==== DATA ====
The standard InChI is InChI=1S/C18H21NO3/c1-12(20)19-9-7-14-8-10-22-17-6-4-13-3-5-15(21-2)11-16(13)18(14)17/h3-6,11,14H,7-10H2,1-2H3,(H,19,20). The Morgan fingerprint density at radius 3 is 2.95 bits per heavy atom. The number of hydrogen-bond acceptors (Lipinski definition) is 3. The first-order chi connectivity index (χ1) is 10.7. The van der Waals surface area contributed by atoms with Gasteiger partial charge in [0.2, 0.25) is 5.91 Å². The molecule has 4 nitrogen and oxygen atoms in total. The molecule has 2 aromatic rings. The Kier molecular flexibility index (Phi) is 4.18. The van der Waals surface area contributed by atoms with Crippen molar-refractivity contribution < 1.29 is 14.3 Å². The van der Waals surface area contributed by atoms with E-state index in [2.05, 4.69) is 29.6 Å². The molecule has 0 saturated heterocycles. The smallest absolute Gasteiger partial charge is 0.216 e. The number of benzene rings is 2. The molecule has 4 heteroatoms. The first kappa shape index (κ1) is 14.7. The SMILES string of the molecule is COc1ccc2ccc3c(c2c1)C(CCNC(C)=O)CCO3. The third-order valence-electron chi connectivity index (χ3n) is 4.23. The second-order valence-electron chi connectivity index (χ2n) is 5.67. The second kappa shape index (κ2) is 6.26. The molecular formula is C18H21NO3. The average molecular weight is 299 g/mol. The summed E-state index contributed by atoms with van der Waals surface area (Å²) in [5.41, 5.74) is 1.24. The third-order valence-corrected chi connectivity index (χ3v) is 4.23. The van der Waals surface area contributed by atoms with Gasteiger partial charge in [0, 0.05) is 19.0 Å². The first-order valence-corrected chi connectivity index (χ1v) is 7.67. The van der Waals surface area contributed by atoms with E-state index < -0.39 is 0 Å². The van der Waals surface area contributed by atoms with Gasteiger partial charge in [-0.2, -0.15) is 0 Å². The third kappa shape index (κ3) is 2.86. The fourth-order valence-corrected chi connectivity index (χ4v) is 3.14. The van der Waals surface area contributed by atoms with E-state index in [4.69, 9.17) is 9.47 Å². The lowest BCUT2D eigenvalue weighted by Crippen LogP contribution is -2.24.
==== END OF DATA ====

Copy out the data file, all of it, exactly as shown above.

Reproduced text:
The standard InChI is InChI=1S/C18H21NO3/c1-12(20)19-9-7-14-8-10-22-17-6-4-13-3-5-15(21-2)11-16(13)18(14)17/h3-6,11,14H,7-10H2,1-2H3,(H,19,20). The Morgan fingerprint density at radius 3 is 2.95 bits per heavy atom. The number of hydrogen-bond acceptors (Lipinski definition) is 3. The first-order chi connectivity index (χ1) is 10.7. The van der Waals surface area contributed by atoms with Gasteiger partial charge in [0.2, 0.25) is 5.91 Å². The molecule has 4 nitrogen and oxygen atoms in total. The molecule has 2 aromatic rings. The Kier molecular flexibility index (Phi) is 4.18. The van der Waals surface area contributed by atoms with Crippen molar-refractivity contribution < 1.29 is 14.3 Å². The van der Waals surface area contributed by atoms with E-state index in [2.05, 4.69) is 29.6 Å². The molecule has 0 saturated heterocycles. The smallest absolute Gasteiger partial charge is 0.216 e. The number of benzene rings is 2. The molecule has 4 heteroatoms. The first kappa shape index (κ1) is 14.7. The SMILES string of the molecule is COc1ccc2ccc3c(c2c1)C(CCNC(C)=O)CCO3. The third-order valence-electron chi connectivity index (χ3n) is 4.23. The second-order valence-electron chi connectivity index (χ2n) is 5.67. The second kappa shape index (κ2) is 6.26. The molecular formula is C18H21NO3. The average molecular weight is 299 g/mol. The summed E-state index contributed by atoms with van der Waals surface area (Å²) in [5.41, 5.74) is 1.24. The third-order valence-corrected chi connectivity index (χ3v) is 4.23. The van der Waals surface area contributed by atoms with Gasteiger partial charge in [0, 0.05) is 19.0 Å². The first-order valence-corrected chi connectivity index (χ1v) is 7.67. The van der Waals surface area contributed by atoms with E-state index < -0.39 is 0 Å². The van der Waals surface area contributed by atoms with Gasteiger partial charge in [-0.2, -0.15) is 0 Å². The third kappa shape index (κ3) is 2.86. The fourth-order valence-corrected chi connectivity index (χ4v) is 3.14. The van der Waals surface area contributed by atoms with E-state index in [4.69, 9.17) is 9.47 Å². The lowest BCUT2D eigenvalue weighted by Crippen LogP contribution is -2.24.